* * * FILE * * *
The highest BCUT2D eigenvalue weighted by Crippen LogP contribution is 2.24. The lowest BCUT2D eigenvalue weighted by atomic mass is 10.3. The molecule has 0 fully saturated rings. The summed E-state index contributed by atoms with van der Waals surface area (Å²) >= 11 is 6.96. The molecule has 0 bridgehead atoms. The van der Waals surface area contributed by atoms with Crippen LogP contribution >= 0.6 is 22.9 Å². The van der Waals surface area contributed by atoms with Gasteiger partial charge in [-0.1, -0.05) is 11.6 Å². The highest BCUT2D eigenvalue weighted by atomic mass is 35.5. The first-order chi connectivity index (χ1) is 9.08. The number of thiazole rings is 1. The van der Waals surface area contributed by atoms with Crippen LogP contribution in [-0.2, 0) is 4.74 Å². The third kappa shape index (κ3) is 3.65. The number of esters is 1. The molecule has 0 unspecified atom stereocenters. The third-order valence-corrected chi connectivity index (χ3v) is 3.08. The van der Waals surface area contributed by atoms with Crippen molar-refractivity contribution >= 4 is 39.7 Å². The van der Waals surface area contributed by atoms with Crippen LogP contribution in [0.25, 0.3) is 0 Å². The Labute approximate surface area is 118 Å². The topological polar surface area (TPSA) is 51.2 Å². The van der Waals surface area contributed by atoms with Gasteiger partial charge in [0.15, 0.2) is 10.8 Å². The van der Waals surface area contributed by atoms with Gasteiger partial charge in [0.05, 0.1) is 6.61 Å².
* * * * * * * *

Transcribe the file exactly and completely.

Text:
The highest BCUT2D eigenvalue weighted by Crippen LogP contribution is 2.24. The lowest BCUT2D eigenvalue weighted by atomic mass is 10.3. The molecule has 0 fully saturated rings. The summed E-state index contributed by atoms with van der Waals surface area (Å²) >= 11 is 6.96. The molecule has 0 bridgehead atoms. The van der Waals surface area contributed by atoms with Crippen LogP contribution >= 0.6 is 22.9 Å². The van der Waals surface area contributed by atoms with Gasteiger partial charge in [-0.1, -0.05) is 11.6 Å². The highest BCUT2D eigenvalue weighted by atomic mass is 35.5. The first-order chi connectivity index (χ1) is 9.08. The number of thiazole rings is 1. The van der Waals surface area contributed by atoms with Crippen LogP contribution in [-0.2, 0) is 4.74 Å². The third kappa shape index (κ3) is 3.65. The number of esters is 1. The molecule has 0 unspecified atom stereocenters. The third-order valence-corrected chi connectivity index (χ3v) is 3.08. The van der Waals surface area contributed by atoms with Crippen molar-refractivity contribution >= 4 is 39.7 Å². The van der Waals surface area contributed by atoms with Crippen LogP contribution in [0.25, 0.3) is 0 Å². The Labute approximate surface area is 118 Å². The topological polar surface area (TPSA) is 51.2 Å². The van der Waals surface area contributed by atoms with Gasteiger partial charge in [0.15, 0.2) is 10.8 Å². The van der Waals surface area contributed by atoms with Gasteiger partial charge in [0.05, 0.1) is 6.61 Å².